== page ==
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  • Posts

    • Consider himself lucky or very talented. The world’s best know their faults, too. The problem is fixing it haha
    • That’s quite an accomplishment.😳
    • Florida is a great state if you go play around Orlando. Its centered, and you got a few hours to each coast. Also, the three months that include the first month of off-season rates in Florida will take some sting of the price. Some greens fees get cut in half down in Florida. 
    • To be clear, your relief is based on the shot you would have hit if the obstruction was not there.  The quote from the Definition of Nearest Point of Complete Relief is: Once you take proper relief, you may use any club and attempt any shot that you want to, regardless of the club you used to determine the NPCR.  As an example, an appropriate shot from the ball's position on a cart path may have been a chip-out sideways to the fairway, so my Reference Point for relief would be the closest spot from which I could make that sideways shot, without interference from the cart path.  Once I've taken relief, I could be in a spot where I can hit 3-wood towards the green, and that's perfectly acceptable to do.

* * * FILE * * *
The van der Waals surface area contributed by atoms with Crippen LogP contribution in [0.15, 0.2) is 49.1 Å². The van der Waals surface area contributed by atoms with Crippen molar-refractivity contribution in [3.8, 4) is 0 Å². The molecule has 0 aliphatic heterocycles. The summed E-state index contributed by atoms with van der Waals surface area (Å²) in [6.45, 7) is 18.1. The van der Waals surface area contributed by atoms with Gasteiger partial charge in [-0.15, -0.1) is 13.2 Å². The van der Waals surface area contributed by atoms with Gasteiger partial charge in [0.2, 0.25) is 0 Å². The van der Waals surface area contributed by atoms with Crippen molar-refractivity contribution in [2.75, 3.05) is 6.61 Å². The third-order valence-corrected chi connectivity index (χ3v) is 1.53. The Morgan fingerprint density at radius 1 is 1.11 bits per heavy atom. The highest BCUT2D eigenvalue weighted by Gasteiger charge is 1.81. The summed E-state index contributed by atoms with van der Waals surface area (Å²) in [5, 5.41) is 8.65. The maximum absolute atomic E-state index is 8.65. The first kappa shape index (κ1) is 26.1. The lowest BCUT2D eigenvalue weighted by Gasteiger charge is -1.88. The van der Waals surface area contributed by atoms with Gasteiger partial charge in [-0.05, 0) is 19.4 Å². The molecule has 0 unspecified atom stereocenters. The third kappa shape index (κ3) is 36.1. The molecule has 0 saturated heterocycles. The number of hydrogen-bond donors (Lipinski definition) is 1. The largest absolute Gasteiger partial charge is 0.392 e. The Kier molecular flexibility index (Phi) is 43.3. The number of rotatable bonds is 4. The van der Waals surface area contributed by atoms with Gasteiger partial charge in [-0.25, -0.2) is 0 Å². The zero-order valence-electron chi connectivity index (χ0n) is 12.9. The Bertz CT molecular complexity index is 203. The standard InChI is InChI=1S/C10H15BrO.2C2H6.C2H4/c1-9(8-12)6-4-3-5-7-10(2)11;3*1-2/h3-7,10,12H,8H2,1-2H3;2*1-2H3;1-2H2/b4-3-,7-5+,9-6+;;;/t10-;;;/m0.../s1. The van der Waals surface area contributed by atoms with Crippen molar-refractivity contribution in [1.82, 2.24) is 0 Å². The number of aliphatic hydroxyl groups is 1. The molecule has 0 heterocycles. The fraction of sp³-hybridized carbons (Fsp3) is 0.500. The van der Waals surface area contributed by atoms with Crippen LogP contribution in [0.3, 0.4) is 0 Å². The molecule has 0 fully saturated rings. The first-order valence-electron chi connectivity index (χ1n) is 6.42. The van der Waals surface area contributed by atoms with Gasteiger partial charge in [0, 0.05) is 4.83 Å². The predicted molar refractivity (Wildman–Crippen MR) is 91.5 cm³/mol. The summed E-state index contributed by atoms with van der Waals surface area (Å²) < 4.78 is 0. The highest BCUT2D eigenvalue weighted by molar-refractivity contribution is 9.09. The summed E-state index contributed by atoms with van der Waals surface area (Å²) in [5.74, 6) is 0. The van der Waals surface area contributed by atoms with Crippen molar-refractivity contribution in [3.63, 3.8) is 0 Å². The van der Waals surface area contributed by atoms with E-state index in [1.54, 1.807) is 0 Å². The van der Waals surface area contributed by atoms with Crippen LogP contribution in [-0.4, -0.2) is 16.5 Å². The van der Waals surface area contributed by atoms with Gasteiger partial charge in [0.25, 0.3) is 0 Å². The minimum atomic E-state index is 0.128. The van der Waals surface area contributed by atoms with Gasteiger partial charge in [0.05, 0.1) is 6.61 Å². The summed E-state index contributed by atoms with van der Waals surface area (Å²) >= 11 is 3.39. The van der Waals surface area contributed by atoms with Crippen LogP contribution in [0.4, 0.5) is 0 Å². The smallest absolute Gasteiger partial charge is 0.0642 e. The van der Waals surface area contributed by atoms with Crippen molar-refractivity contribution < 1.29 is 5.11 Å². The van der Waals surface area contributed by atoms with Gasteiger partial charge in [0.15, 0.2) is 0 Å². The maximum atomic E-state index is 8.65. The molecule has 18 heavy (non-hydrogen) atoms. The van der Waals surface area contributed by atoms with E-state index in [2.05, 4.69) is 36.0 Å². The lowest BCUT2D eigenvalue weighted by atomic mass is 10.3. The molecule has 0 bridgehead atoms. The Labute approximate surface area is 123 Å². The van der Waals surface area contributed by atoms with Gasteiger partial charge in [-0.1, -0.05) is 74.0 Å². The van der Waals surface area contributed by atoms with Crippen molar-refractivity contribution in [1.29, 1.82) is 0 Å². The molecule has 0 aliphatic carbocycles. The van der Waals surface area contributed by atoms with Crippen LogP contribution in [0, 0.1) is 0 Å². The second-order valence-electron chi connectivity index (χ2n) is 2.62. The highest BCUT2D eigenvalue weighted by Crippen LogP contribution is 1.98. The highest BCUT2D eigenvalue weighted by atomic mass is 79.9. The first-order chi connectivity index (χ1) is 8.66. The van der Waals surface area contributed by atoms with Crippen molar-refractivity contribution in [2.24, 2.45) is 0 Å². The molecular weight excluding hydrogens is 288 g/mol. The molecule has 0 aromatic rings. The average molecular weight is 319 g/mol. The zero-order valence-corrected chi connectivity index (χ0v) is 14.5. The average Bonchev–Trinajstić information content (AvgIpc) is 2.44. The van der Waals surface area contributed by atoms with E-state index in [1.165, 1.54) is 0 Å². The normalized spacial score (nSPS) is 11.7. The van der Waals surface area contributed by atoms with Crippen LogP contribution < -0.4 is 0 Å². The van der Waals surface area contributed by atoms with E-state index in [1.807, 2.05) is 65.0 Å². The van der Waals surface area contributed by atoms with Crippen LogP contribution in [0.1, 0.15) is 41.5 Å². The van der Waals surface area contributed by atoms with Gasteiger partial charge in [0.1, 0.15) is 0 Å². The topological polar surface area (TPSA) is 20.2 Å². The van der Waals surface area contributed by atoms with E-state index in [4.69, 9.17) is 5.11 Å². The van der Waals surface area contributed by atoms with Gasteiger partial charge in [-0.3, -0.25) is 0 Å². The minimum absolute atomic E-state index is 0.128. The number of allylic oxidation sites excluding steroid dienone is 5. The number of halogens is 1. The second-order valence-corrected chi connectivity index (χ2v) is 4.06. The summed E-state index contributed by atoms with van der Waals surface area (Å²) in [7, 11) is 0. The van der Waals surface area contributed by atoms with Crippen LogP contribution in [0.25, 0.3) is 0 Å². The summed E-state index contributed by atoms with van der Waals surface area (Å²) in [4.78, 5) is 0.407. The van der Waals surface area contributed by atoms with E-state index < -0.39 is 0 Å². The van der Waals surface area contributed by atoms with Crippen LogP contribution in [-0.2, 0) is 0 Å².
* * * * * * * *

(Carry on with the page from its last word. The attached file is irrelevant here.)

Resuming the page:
• A quick note on my rating scale, because I'm going to be a bit lower at the beginning. A 5, which is average on my scale, I would be happy to play all the time. You get above that, and you're getting into courses that I want to play every day if I could, or courses I will travel for.  The course I normally play at is probably a 6, and I think the Denver courses I play top out at a 7, maybe 7.5. On the top end, I would give Pasatiempo an 8.5 or 9, Pinehurst #2 a 9.5, and Ballyneal a 10. That should give you some grounding for what my scale is like. I have a lot of courses that I would rate between a 3 and a 7, and beyond that, you’re getting something truly spectacular in either direction. With that said... Lac La Belle - 5 Overall, I liked this course. Conditions were good. I loved a few of the holes, hated one, and the rest were pretty much fine. Although it was an easy walk, it wasn't friendly for push carts. I rented a rickshaw cart from the course and had issues multiple times with lack of paths and ropes getting caught on the wheels. For the actual golf, I thought holes 4, 11, and 16 really stood out. 4 was a medium length par 3, but the upper tier of the green was a punchbowl. The flag was on the upper tier of the green when we played, so I may not like it as much when the flag is somewhere else. The challenge was to hit a shot somewhere on that upper tier and then let the punchbowl do the work. 11 was a redan - hit your ball on the slope on the front of the green, and it will funnel it towards a back pin. It gave you the choice of going at the flag, trying to stop it close (greens were receptive enough that this was an option) or trying to bank a ball off the slope. 16 was a great par 5. Off the tee, you faced an uphill tee shot guarded by trees and bunkers short, and bunkers long. You decided how much trouble to take on with your tee shot. If you played it safe, you would have a 3 shot hole. If you played it aggressive and pulled it off, you could easily go for the green in 2. Then, the green complex was amazing. You could run a ball onto the top of the green and have it feed into the lower tier. The aggressive play going right at a pin on the lower tier meant you have bunkers short of the pin. These were 3 legitimately great holes in my book. In addition to those highlights, I felt like the green complexes were really strong. The greens were large and tiered, and you really had to think about how to play your shots around the green. The course could play very different with different pin locations, which is always fun. What puts the course down to average is that there was a lot of target golf holes. There were a few holes with trouble on both sides, a few holes that forced or strongly suggested a lay up off the tee. 12 was a particularly bad par 5, with a pond you can't see pinching in the fairway on the right and a pond in your lay up zone. Even though there were a few holes where it was probably the wrong play, I still hit driver on a lot of holes, but I was being more aggressive than I usually am.  The price seemed a little high ($125 plus more if you want a cart) for the quality of the course, but beyond that issue, I would play this course again if I were in the area.   Lawsonia Links - 7.5 This is an absolute gem. My group ended up playing 36 holes here because we loved the course so much. On hole 8, we reserved a second tee time for the day so we could play it again. The highlight of this course was approaching the greens. The greens were elevated and fairly generous, but missing them was death, especially if you missed them in the wrong spots. The architects played with your depth perception and really challenged you to commit to a club and yardage while factoring in elevation change.  They were not minimalists at all, though, so if that's your thing, this course is not for you. They built up mounds to hide trouble from the tee boxes. I found it a lot of fun to get past the mounds for the reveals. I also enjoyed that you really had to commit to a line off the tee without a great visual aid. The landing areas were generous, but trouble was lurking if you didn't concentrate. The other cool thing about this course is that it gives you opportunity to use kickers and slopes near the green to funnel balls to the green on a lot of holes. @DaveP043 used one to great effect on the 2nd hole, when I’m not sure he could have gotten on the green otherwise. It gives you another option when approaching the green, and it also gives you a way to get to the green when you otherwise are too far away. They are really cool features. It's hard to highlight holes here, because I liked almost all of them. I thought 7 was a great par 3. I would call it a longer version of a short hole. The green was elevated - they literally buried a boxcar to get the elevation - and anywhere off the green was a huge problem. The green was probably 30-40 feet above the surrounding ground. There were no bunkers; not that you needed it on this hole. I hit 8 irons both times I played it. You really had to have a solid hit and pay attention to your line to get it on the green. once you're on the green, you could have an easy 15 foot putt or a nasty putt from a different tier. It was tough, but rewarding if you played it correctly. The par 5s were also really good (with one exception; see below). They offered the opportunity to go for the green in 2 with the right line off the tee, but also had enough challenges to make you pay attention with your approach into the green. 9 was a really good par 5. It was a dogleg right, allowing you pick how aggressive you wanted to be with your tee shot. The more aggressive you were, the longer carry you had, but you could be rewarded with a shorter shot into the green. There were a lot of good holes out there, so highlighting these 2 seems unfair to the rest of them. One hole did bug me – it’s not a bad hole, but it’s not a good one either. It was the second par 5 on the back 9, number 13. It was a long par 5, with a huge slope about 100 yards out from the green. There was a tier just below the green, about 50 yards short of the green. The issue I had was that I could anything from a 7 iron to a 3 wood and end up at the bottom of that slope, with a 100 yard blind shot. I hit a solid drive and good 3 wood the second time and still didn’t make it up the slope. Laying back didn’t seem like the best idea because you would have a downhill lie and be over 150 yards away. I don’t like that trade off just to see the flag. In the end, I didn’t think there was much reward in a great tee shot or great second shot – you end up in the same place. If you’re a really long hitter, you may be able to get it on that tier below the green. I’m well above average and had very little chance to get on that tier. And I was not playing it all the way back, either. That is a minor quibble, though. I loved this course. I would go out of my way to play it again. If you play Sand Valley, or even find yourself with a free day around Milwaukee or Madison, I would strongly suggest seeking out this course. It is a fun course to play, and it has enough challenge to satisfy all golfers.   Mammoth Dunes – 8.5 Even though I’m rating this lower than Sand Valley, if you gave me one round between Sand Valley and Mammoth Dunes, I would probably pick Mammoth Dunes. I had a blast playing there, and it’s a very gettable course. As others have mentioned, the scale of the course is immense. The fairways are the largest I’ve ever seen. The layout of the course is amazing – you’re weaving through and up and down the sand dunes, which are, unsurprisingly, mammoth-sized. It’s hard to pick out a few holes to highlight, because I liked or loved basically all of them. 1 was a really cool opener. The fairway is huge, and the green is huge. The trick is hitting the right side of the fairway. It gives you a view of the pin, and an easy shot to a right pin with a little bowl to play it into. If you are on the left side of the fairway, you’re closer to the hole because slopes will kick your ball further forward. But your trade off is not being able to see the green on your approach. Great little nuance to start. 3 was my favorite par 5 out there. If you hit a good drive, the hole was short enough to go for the green. A pin on the right side of the green gives you the chance to just give it over a bunker in front of the green that will allow slopes to funnel the ball onto the green. I missed carrying the bunker by a yard, and I think I would have had an eagle putt within 20 feet with one yard further carry. I desperately want another try at that shot. There were a lot of holes like that, where there was one spot you could hit and be rewarded with a great look at birdie or eagle. But if you missed those spots, you were not dead like can you can be at other courses. The flipside of that, though, is why I have Sand Valley rated a touch higher in the end. A lot of holes did not require you to pay close attention to your lines. There were generally lines that were better and offered greater reward, but there wasn’t much downside in missing them. In addition, I wasn’t a huge fan of hole 6, which had a banana-shaped green. I hit the middle-ish of the green with my second and had almost no chance to 2 putt. With where the hole was the day we played it, the play was long iron-wedge, which I really am not a fan of. I wouldn’t say it was a bad hole, though, because a different pin would make the hole play better than when we played it. Overall, I was blown away by this course. I have only minimal complaints with it, and it’s a lot of fun to play. I think I could come back and break par out there, which only adds to the allure in my eyes.   Sand Valley – 9 We played this course twice, and I’m really happy we did that. I moved up a tee the second day and had a blast playing it. I appreciated it way more the second time through, seeing more nuances and different areas of the course. It is not quite as immense as Mammoth Dunes, but it’s still a massive course. The front 9 goes up and down a big hill, and then the back 9 is flatter, playing down in a valley. On this course, I also don’t think there was a bad hole. I wasn’t a fan of one hole, but that’s more personal preference than it truly being a bad hole. What pushes Sand Valley as better than Mammoth is Sand Valley requires your full attention the entire time you play the course. If you miss your line, you can be looking at bogey, or worse. It’s not a super punitive course, but it’s more rewarding than Mammoth Dunes. There’s a thinner line between birdie and bogey here. I think the course navigated that line well – you can make a lot of birdies out here, but you can also make a lot of doubles out here. Again, it’s hard to highlight just a few holes. 1 is a nice, handshake opener. You have a massive fairway and can play it just long iron/hybrid and wedge. You can also hit your driver and get it on the green with a good shot. The green complex is interesting enough that you have to pay attention to your spin and what tier you want to be on. Fun opening hole, and I know a few of us had birdies on it. @cipher mentioned 8 before, and I thought it was an awesome hole. It’s a short hole that plays uphill, but it’s disastrous if you miss the green in a bad spot. I hit 8 iron and gap wedge into this hole and made 2 doubles because I missed the green both times. One of them was a good double, because I was absolutely dead with where my tee shot ended up. The best hole on the entire property for my money was number 10. It’s a downhill par 5 that is reachable in 2, but if you want to reach in 2, you have to take on trouble. A tee shot on the right side of the fairway avoids a centerline bunker, but then requires you to hit over about 60 yards of sand short and right of the sand. A tee shot on the left has to navigate that center line bunker and find the smaller fairway on that side. But then you can have a 200-230 second shot without need to carry all of the sand short and right of the green. You can play it safely as a 3 shot hole, but you may struggle to make birdie even with a good wedge in depending on the pin placement. 12 is another great par 5. I thought it played better up a tee than from the back tees, though. From the back tees, you have about 100 yards of fairway to hit, and if you hit it, you probably can go for the green in 2 from anywhere. A shot on the left side gives you the shortest shot, so that’s the challenge from the back tees. From the one-up tees, a bunker cuts off the fairway from the center to the left side of the hole. You have to decide whether to hit 3 wood and come up short of the bunker, or hit a driver and try to thread a small amount of fairway to the right of the bunker. There’s also a grove of trees that you have to consider if you go that route. If you can keep it in the bunker, you will be rewarded with a mid-to-long iron into the green. A great hole either way. The finishing stretch of 16-17-18 was spectacular. Others have talked about 18, so I won’t go into detail, except to say that it’s a good balance of a tough but scorable hole to end your round. 17 was a punchbowl green that played really long. But there was amble space to run a ball up, and the green can funnel balls towards the hole. You had to decide whether to hit a ball short of the green and use the slopes around the green to funnel the ball into the green, or try to get all the way to the green. Even though it was long, it was still a friendly enough hole. 16 was a stout par 4, but I really liked it. It was a dogleg left, with a centerline bunker. If you went right of the bunker, you had a really long shot into the green. If you went left of the bunker, you had a short iron or wedge into the green. On the first day, @iacas went right of the bunker and hit a 3 iron into the green (and made an incredible birdie). I went left of the bunker and hit an 8 iron into the green. On the second day, I (accidently) took a more aggressive line and had a pitching wedge into the green. It’s a tough hole, but a really cool one. The only complaint I have is that a few of the holes people point to as great holes were kind of meh to me. 6 is one of the more famous holes there, and the goal is to make you think about what club to play off the tee for the best angle into the green. I thought that decision was too obvious both days. 7 annoyed me both days. It was a par 5, and I thought tee shots that were okay were punished too heavily. I missed my line by 10 yards on the second day and was rewarded with a giant bunker lip in my face. I was lucky to make par, and that was annoying since I barely missed my line with the tee shot. The hole does reward a great tee shot with a good look at the hole in 2, but I think it punishes okay tee shots too much. Overall, it was a great course, and up there with the best courses I’ve played. I’m dreaming about getting back there.   Bonus – Sandbox: 10 I’m giving this rating as solely for par 3s. It was the best par 3 course I’ve ever played. It was a lot of fun to try to hit different shots on this course. The greens were wild, and allowed you play a variety of shots to get close. The greens included a homage to the road hole, a redan green, a biarritz green, and a Himalaya-style bunker. We played it every morning, and that was exactly the right thing to do. It was a great warm up and way to get used to the turf and sand conditions. You can make a lot of birdies, and a hole-in-one is a distinct possibility on many holes. I had a blast playing this course. Do not miss it